My parents pushed my bed time back in grade school for every report card I brought home with straight As. Eventually they let me set my own bed time. I then started going to bed earlier, as I was no longer proving anything by staying up later. You might try it at some point (though obviously this isn't going to help you for another 6 or 7 years, sadly.)
pheltzer
Feb. 9th, 2009 02:07 pm (UTC)
It depends on when you start drinking and in what quantity....
naomilynne
Feb. 9th, 2009 02:27 pm (UTC)
Shaina puts herself to bed quite nicely now. So figure -- about 15 years.
drzarron
Feb. 9th, 2009 02:27 pm (UTC)
How long will they be living in your house?

Ours is 12 and while its not hard to get to started to bed, she has a lot more procedures before she actually gets there.
filkerdave
Feb. 9th, 2009 03:11 pm (UTC)
Let's see...ElderSon will be 18 in June...
markbernstein
Feb. 9th, 2009 03:44 pm (UTC)
This may get me yelled at by those with different parenting philosophies. When Allen was about a year and a half old, and we were sure he was old enough to understand what bedtime meant, we stopped giving in. We'd put him in bed, tell him it was time to go to sleep, walk away, close the door, and not go back in, period. We had to endure a week of hell, as he screamed and cried himself to exhaustion every night. After that week, when he was finally convinced that he wasn't going to get his way, he started going to bed without problems.

I realize that having a second child in the house makes this harder. I don't know what to tell you about that.
daddy_guido
Feb. 9th, 2009 05:17 pm (UTC)
Define "calmer".

I can GET them into bed just fine.
read a book, sing a song, pat them ont he head, all good.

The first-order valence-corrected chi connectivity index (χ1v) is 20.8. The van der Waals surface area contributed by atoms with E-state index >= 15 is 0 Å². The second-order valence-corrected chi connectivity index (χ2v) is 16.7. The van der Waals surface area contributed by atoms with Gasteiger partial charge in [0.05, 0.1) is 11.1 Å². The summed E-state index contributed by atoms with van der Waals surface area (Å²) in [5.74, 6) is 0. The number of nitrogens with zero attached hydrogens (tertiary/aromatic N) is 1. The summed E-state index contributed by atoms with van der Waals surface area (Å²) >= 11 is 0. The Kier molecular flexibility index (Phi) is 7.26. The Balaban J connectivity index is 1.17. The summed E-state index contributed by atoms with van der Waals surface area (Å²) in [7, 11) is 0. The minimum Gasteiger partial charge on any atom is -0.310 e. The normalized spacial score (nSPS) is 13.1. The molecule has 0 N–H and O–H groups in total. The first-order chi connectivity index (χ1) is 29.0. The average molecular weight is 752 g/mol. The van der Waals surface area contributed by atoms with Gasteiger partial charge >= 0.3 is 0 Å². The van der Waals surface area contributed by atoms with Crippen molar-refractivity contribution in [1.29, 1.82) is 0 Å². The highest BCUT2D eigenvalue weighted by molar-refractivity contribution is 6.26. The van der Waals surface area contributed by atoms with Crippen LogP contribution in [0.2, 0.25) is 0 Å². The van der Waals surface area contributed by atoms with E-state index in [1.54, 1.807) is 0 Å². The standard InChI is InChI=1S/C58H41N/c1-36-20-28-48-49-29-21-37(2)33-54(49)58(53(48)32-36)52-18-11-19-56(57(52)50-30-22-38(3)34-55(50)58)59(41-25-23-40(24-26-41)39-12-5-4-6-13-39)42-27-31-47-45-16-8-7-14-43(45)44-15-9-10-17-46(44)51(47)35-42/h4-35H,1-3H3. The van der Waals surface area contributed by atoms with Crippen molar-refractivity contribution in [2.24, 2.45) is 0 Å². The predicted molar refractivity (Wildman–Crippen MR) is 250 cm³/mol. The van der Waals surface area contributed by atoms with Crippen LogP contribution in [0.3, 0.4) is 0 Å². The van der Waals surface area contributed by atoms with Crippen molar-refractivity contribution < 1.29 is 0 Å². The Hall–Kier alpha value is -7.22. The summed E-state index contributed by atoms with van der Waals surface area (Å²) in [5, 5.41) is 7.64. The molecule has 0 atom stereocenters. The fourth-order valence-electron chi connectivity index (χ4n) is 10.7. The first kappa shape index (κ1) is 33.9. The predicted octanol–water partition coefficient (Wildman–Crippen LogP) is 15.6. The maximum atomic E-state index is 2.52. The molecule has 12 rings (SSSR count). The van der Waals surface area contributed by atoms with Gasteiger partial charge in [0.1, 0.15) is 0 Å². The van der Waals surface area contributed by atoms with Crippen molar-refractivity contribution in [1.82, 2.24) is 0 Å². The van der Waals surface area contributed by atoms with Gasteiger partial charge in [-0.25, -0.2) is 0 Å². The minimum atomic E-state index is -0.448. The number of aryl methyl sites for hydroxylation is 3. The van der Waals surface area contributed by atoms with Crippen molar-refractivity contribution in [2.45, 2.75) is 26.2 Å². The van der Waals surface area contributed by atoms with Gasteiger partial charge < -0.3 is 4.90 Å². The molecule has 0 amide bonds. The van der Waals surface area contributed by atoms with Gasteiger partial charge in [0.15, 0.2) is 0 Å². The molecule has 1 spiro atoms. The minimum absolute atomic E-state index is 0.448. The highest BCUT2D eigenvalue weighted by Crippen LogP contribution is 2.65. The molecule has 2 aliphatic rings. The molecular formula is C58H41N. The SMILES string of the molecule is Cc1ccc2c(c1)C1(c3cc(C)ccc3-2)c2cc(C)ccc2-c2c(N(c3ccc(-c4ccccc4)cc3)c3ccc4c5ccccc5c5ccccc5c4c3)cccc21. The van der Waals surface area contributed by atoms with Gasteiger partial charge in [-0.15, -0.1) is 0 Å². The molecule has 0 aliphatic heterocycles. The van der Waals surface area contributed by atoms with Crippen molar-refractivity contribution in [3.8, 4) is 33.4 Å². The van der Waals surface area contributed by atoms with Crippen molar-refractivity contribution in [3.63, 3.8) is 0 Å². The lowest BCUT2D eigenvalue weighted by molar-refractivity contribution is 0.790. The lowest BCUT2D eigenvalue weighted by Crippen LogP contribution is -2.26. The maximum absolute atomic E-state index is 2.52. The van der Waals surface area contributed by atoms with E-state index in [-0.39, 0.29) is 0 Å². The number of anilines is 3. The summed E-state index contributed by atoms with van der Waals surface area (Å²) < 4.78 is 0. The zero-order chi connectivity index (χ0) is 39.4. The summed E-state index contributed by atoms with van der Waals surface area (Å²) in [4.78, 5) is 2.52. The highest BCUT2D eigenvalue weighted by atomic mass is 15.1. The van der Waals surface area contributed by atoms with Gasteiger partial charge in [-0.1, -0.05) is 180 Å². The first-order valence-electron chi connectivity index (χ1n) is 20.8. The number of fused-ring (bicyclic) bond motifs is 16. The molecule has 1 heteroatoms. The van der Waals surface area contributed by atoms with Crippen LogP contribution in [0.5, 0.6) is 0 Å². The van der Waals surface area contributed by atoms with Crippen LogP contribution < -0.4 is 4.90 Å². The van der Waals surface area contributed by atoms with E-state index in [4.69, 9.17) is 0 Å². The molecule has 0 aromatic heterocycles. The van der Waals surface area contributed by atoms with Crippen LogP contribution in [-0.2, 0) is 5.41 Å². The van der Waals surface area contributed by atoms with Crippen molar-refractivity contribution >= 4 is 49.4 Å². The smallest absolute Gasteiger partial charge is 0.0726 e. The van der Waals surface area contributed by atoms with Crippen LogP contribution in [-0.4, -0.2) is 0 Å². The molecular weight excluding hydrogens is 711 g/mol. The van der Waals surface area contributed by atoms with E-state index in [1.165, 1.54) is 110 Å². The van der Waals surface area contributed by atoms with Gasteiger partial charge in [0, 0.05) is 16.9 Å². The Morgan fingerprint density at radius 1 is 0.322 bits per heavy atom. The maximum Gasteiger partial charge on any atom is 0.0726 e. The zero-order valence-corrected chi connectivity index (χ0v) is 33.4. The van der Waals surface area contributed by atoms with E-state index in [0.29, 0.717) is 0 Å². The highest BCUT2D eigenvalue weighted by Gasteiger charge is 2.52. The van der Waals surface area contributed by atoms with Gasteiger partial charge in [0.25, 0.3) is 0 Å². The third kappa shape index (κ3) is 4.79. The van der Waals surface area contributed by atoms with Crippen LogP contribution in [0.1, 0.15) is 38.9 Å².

That was from 2-4 yrs.

The 7-year old last night extended her post-book cuddle by initiating a discussion to examine the difference between "Infer" and "Imply".

Last week it was a request for a (further) explanation of dimensions 1-5, and an explanation of a Tesseract.

Previous bedtime conversations have included the relative merits between law school and medical school, pricing methodologies for the dolls going to market from her imaginary doll factory, the benefits of contract labor vs. direct employment.....

WTF happened to "what are stars", or "why is the sky blue"?

daisy_knotwise
Feb. 9th, 2009 05:56 pm (UTC)
And that is why I love your kids.

GHR
capplor
Feb. 9th, 2009 06:17 pm (UTC)
Gee, we get discussions on the relative merits of the Golden Rule as applies to bullies, & how long would a horse-snake be.

Can we trade? Just for a week?
daddy_guido
Feb. 9th, 2009 06:50 pm (UTC)
Depends - is that a genetic cross betweena snake and a horse, or a Snake that EATS horses?
judifilksign
Feb. 9th, 2009 11:56 pm (UTC)
I have a nine year old that puts himself to bed when he feels tired, at reasonable times, and always has, even at age 2. The eleven year old goes to bed when told without complaint.

Sparkle... we can usually get her to sleep, mostly. She pops out of bed 2-5 times nightly. I confess I count it lucky she still comes in to bother us rather than amusing herself unsupervised in the middle of the night while we sleep. At least, when I am awake and rational. Getting awakened, it's harder to maintain composure.

I always want more sleep, myself. I grok your frustration.
( 25 comments — Leave a comment )